Systematic analysis of the necroptosis index in pan-cancer and classification in discriminating the prognosis and immunotherapy responses of 1716 glioma patients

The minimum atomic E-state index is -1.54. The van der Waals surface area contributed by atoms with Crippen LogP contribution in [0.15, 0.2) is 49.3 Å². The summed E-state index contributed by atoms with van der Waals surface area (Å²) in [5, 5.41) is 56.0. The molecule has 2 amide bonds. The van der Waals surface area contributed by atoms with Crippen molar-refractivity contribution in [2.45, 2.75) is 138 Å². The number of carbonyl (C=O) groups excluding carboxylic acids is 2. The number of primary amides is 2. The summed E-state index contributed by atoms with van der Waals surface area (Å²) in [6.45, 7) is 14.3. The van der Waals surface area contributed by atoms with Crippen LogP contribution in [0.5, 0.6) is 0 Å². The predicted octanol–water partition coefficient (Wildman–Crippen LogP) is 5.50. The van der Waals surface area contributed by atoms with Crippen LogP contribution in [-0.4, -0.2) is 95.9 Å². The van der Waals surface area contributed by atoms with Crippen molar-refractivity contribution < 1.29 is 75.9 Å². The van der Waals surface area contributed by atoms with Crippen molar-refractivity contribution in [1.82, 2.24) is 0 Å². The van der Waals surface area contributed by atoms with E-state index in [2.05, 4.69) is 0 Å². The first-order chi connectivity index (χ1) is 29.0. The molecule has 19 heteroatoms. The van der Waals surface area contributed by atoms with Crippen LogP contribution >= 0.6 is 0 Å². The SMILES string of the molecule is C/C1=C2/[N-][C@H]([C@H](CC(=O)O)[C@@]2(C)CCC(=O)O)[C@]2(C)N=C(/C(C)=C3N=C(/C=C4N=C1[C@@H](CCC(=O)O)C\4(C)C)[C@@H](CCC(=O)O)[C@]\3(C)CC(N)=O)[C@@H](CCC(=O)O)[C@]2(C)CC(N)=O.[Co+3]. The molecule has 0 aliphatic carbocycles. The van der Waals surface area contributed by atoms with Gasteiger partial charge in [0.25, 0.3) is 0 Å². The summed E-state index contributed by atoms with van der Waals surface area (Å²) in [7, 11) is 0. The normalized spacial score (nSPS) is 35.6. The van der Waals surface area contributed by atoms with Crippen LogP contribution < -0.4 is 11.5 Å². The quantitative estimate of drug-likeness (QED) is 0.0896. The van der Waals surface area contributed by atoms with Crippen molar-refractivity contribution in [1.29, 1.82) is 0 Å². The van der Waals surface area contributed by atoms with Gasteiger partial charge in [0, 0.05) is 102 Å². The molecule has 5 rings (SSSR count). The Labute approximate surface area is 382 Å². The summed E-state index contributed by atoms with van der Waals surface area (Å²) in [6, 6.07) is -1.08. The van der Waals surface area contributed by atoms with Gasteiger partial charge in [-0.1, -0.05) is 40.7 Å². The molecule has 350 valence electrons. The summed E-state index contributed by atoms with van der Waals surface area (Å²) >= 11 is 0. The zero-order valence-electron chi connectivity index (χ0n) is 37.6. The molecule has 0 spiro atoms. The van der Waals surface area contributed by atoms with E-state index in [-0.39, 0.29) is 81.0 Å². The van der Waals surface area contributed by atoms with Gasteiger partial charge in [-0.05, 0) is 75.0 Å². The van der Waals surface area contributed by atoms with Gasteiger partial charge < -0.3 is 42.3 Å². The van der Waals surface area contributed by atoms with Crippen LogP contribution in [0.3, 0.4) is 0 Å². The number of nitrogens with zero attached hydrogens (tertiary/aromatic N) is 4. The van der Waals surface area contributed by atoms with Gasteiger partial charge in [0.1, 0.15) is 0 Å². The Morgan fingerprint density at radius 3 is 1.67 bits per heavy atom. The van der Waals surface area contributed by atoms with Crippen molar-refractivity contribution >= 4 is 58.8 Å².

Necroptosis is a programmed form of necrotic cell death that serves as a host gatekeeper for defense against invasion by certain pathogens. Previous studies have uncovered the essential role of necroptosis in tumor progression and implied the potential for novel therapies targeting necroptosis. However, no comprehensive analysis of multi-omics data has been conducted to better understand the relationship between necroptosis and tumor. We developed the necroptosis index (NI) to uncover the effect of necroptosis in most cancers. NI not only correlated with clinical characteristics of multiple tumors, but also could influence drug sensitivity in glioma. Based on necroptosis-related differentially expressed genes, the consensus clustering was used to classify glioma patients into two NI subgroups. Then, we revealed NI subgroup I were more sensitive to immunotherapy, particularly anti-PD1 therapy. This new NI-based classification may have prospective predictive factors for prognosis and guide physicians in prioritizing immunotherapy for potential responders.